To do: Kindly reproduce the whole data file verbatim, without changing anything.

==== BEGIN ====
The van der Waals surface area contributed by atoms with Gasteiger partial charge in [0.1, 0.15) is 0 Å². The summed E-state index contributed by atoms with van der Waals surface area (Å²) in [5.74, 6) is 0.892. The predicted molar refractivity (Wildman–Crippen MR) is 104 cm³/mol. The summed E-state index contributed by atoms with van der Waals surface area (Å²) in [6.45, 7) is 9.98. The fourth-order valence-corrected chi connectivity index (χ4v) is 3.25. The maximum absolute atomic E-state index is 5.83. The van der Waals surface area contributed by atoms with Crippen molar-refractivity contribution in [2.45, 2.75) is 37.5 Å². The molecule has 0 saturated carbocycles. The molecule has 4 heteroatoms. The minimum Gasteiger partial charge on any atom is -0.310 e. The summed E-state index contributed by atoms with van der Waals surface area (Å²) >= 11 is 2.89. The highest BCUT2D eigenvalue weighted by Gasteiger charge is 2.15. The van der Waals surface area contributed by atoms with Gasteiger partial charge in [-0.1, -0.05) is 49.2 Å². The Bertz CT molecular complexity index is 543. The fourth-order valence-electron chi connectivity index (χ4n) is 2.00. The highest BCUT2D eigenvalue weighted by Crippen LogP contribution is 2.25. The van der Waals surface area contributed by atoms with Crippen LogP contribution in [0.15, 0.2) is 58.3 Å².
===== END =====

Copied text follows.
The van der Waals surface area contributed by atoms with Gasteiger partial charge in [0.1, 0.15) is 0 Å². The summed E-state index contributed by atoms with van der Waals surface area (Å²) in [5.74, 6) is 0.892. The predicted molar refractivity (Wildman–Crippen MR) is 104 cm³/mol. The summed E-state index contributed by atoms with van der Waals surface area (Å²) in [6.45, 7) is 9.98. The fourth-order valence-corrected chi connectivity index (χ4v) is 3.25. The maximum absolute atomic E-state index is 5.83. The van der Waals surface area contributed by atoms with Crippen molar-refractivity contribution in [2.45, 2.75) is 37.5 Å². The molecule has 0 saturated carbocycles. The molecule has 4 heteroatoms. The minimum Gasteiger partial charge on any atom is -0.310 e. The summed E-state index contributed by atoms with van der Waals surface area (Å²) >= 11 is 2.89. The highest BCUT2D eigenvalue weighted by Gasteiger charge is 2.15. The van der Waals surface area contributed by atoms with Gasteiger partial charge in [-0.1, -0.05) is 49.2 Å². The Bertz CT molecular complexity index is 543. The fourth-order valence-electron chi connectivity index (χ4n) is 2.00. The highest BCUT2D eigenvalue weighted by Crippen LogP contribution is 2.25. The van der Waals surface area contributed by atoms with Crippen LogP contribution in [0.15, 0.2) is 58.3 Å².